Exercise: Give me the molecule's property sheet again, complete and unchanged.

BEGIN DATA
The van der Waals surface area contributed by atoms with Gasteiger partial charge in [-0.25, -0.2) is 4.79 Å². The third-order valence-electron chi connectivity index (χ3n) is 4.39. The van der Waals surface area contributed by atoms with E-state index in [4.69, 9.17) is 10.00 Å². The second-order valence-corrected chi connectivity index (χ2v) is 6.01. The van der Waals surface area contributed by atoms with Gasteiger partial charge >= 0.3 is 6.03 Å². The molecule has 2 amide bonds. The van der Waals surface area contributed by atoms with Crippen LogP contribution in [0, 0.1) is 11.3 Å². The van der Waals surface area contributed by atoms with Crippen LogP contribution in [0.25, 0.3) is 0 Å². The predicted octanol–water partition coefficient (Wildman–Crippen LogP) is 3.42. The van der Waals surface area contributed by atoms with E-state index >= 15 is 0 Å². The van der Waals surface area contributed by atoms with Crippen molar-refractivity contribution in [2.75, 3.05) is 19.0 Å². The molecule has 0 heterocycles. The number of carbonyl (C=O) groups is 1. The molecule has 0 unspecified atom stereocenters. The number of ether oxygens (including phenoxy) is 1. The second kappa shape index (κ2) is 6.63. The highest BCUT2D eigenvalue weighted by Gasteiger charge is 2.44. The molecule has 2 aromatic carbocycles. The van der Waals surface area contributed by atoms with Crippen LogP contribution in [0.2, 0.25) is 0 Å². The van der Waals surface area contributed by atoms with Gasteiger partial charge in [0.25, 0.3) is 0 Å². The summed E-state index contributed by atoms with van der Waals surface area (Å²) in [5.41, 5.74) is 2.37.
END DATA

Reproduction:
The van der Waals surface area contributed by atoms with Gasteiger partial charge in [-0.25, -0.2) is 4.79 Å². The third-order valence-electron chi connectivity index (χ3n) is 4.39. The van der Waals surface area contributed by atoms with E-state index in [4.69, 9.17) is 10.00 Å². The second-order valence-corrected chi connectivity index (χ2v) is 6.01. The van der Waals surface area contributed by atoms with Gasteiger partial charge >= 0.3 is 6.03 Å². The molecule has 2 amide bonds. The van der Waals surface area contributed by atoms with Crippen LogP contribution in [0, 0.1) is 11.3 Å². The van der Waals surface area contributed by atoms with Crippen LogP contribution in [0.25, 0.3) is 0 Å². The predicted octanol–water partition coefficient (Wildman–Crippen LogP) is 3.42. The van der Waals surface area contributed by atoms with E-state index >= 15 is 0 Å². The van der Waals surface area contributed by atoms with Crippen molar-refractivity contribution in [2.75, 3.05) is 19.0 Å². The molecule has 0 heterocycles. The number of carbonyl (C=O) groups is 1. The molecule has 0 unspecified atom stereocenters. The number of ether oxygens (including phenoxy) is 1. The second kappa shape index (κ2) is 6.63. The highest BCUT2D eigenvalue weighted by Gasteiger charge is 2.44. The molecule has 2 aromatic carbocycles. The van der Waals surface area contributed by atoms with Crippen LogP contribution in [0.2, 0.25) is 0 Å². The van der Waals surface area contributed by atoms with Gasteiger partial charge in [0.25, 0.3) is 0 Å². The summed E-state index contributed by atoms with van der Waals surface area (Å²) in [5.41, 5.74) is 2.37.